One of the signature elements of local church gatherings has been, since its inception, singing songs of praise. Although the style of the music has changed, from the days of pipe organs to electric guitars and synthesizers, the act of congregational singing has remained a central aspect of the Christian Church. Even across denominational lines, you could walk into a Catholic church, an Anglican church, a Pentecostal church or a house church and you could experience an atmosphere of praise expressed through song. Why is praise so central to the the Christian experience? I would like to propose that it is because praise is the most basic human response to the reality of God’s existence.
Think about it like this, if there is a God who made all creation and all humanity because of a deep and genuine love for us, than is He not worthy of our praise? To think otherwise would be complete foolishness! Even in our treatment of one another, we are accustom to praising one another for a job well done. We praise our spouse when they selflessly do things around the house or prioritize the interests, desires and well being of the family. We praise employees when they go above and beyond what they have been asked to do. We praise leaders and influential people when they utilize their positions and resources to make a positive impact in our world or contribute to a social cause. We praise our significant other when they capture our attention through their mere physical appearance! The first reference to “praise” in the Bible, is in fact, a reference to the beauty of Abraham’s wife, Sarah (Genesis 12:14-15).
If we are willing to praise those whom God has created for their accomplishments or success or beauty, how much more should we long to praise God Himself? Every time we see a tree He has created, we should praise Him! Every time we experience the beauty of a sunrise or sunset, we should praise Him! But what about when we see war or experience heart-break, depression, sickness or loss? Most people, even if they would not call themselves believers or followers of Jesus, may be inclined to praise God (whomever they think He might be) for the good things while then believing they must curse that same God for all the bad in our world.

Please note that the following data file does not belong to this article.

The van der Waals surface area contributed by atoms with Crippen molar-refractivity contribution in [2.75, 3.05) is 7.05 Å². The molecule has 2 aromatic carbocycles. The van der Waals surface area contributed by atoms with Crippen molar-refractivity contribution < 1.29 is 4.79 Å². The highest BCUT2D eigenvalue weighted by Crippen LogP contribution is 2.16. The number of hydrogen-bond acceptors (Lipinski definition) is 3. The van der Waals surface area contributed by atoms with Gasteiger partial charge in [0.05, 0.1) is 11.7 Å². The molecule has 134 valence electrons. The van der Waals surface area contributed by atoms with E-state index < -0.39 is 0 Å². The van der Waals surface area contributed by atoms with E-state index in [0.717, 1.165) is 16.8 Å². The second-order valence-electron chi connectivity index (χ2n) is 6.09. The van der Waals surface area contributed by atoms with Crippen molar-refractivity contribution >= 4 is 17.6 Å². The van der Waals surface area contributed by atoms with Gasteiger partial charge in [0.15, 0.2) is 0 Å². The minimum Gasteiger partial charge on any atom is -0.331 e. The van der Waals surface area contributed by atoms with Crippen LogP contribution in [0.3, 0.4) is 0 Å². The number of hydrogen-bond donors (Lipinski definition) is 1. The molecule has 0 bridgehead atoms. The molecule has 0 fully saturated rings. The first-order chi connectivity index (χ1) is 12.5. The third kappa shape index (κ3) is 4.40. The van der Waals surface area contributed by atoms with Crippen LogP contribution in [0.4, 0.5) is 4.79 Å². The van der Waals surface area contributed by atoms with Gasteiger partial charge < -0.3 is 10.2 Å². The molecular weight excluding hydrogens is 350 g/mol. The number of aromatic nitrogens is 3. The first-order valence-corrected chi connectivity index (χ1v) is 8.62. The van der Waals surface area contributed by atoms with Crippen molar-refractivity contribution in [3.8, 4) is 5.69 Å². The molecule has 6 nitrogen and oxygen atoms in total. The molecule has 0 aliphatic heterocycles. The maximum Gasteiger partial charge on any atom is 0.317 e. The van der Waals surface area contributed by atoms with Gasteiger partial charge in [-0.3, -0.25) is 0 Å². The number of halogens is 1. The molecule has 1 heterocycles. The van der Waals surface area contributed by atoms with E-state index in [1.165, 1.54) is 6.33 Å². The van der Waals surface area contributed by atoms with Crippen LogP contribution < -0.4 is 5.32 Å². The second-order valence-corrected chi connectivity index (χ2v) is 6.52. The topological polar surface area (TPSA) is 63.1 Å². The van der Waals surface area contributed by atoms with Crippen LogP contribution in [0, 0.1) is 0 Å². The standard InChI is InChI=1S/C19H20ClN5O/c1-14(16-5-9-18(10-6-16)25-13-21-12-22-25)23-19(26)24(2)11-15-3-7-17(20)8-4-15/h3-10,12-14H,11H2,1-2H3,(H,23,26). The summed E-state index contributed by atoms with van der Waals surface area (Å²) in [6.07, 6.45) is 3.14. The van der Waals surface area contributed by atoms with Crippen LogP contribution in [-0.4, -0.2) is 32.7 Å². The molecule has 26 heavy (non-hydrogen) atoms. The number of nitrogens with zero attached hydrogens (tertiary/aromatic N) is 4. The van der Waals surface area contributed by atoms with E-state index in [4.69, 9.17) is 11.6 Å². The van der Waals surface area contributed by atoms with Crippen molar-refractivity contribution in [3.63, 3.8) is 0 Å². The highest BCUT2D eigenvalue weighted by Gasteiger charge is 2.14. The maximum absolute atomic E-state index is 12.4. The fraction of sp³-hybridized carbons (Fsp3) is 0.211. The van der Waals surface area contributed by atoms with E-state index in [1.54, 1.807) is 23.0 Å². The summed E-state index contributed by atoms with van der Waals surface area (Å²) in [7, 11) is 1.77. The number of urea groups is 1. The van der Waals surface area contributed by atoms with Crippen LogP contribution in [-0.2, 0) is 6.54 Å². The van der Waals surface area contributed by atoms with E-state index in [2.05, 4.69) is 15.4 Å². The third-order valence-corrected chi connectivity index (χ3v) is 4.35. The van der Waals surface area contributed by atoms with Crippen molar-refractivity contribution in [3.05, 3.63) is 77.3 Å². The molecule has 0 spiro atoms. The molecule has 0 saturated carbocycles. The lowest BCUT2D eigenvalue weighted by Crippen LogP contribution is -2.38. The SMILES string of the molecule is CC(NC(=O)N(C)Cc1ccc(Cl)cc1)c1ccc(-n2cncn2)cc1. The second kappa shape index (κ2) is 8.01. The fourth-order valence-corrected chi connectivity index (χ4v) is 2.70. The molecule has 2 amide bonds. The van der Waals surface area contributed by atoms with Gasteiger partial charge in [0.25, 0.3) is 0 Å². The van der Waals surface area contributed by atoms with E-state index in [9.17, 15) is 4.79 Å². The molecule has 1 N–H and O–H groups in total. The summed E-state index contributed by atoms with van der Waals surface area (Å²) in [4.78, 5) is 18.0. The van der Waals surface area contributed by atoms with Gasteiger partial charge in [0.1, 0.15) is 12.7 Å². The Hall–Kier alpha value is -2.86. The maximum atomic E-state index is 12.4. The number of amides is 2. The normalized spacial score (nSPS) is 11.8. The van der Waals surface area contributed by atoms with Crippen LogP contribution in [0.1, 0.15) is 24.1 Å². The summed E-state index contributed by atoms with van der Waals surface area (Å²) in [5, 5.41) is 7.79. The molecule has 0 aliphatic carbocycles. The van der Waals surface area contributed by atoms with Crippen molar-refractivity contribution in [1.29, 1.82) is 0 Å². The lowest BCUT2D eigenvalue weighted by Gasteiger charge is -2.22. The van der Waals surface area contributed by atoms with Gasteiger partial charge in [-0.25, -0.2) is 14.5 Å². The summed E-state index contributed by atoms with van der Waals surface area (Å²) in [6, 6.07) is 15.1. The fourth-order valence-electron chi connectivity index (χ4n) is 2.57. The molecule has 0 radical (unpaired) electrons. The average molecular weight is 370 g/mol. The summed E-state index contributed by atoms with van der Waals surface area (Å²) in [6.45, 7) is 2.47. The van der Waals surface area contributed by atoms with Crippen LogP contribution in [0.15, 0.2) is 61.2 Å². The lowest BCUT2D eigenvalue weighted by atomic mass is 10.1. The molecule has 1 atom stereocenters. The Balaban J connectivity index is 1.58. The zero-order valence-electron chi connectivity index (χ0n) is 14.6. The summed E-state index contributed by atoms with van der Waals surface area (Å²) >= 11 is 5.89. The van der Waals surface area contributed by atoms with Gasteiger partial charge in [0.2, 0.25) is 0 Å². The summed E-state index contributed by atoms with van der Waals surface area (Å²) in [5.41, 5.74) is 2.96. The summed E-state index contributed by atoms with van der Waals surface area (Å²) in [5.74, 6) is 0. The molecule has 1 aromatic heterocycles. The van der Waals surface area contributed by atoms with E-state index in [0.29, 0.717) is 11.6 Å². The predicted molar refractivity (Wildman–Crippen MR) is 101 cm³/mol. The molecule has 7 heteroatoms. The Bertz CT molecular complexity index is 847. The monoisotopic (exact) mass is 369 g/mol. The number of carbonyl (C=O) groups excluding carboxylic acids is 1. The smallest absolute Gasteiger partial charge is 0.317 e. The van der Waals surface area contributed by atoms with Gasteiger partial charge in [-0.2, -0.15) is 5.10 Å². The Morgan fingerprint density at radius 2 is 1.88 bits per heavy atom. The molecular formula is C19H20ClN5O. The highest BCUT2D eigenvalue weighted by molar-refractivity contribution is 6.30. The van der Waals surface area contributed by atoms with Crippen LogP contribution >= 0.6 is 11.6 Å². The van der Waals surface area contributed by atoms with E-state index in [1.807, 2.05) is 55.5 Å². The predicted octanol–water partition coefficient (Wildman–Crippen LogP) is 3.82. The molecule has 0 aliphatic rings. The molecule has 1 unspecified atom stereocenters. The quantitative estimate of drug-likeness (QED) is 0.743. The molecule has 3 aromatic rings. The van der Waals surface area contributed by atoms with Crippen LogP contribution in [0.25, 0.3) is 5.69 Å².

In response, let me point to a story in the book of Acts. Paul and Silas are travelling to Macedonia to tell people about Jesus and the good news of His death and resurrection. Although some people were receptive to their words, some were not. Some were so upset that they beat Paul and Silas with rods and convinced a local jailer to put them in prison. You can imagine how you might feel, if after doing what you believed God had wanted you to do, you ended up physically assaulted and imprisoned. The prevailing thought on your mind might likely not be utter joy and delight. Yet what did Paul and Silas do upon being thrown in this prison? The Scriptures record that, “about midnight Paul and Silas were praying and singing hymns to God” (Acts 16:25). Even in the midst of unpleasant and miserable circumstances, these followers of Jesus continued to praise their God as if they were in the comfort of their home or the serenity of a church gathering. The Scriptures go on to explain that just after their time of prayer and praise, there was an earthquake that broke open their prison doors (Acts 16:26). Paul and Silas did not praise God in order to be set free (we must not treat praise like a transactional experience, in which we do something for God so that He may do something in return for us). However, when we give God the praise He is due, He has a tendency to show up and do wonderful things! Praise the Name of the Lord!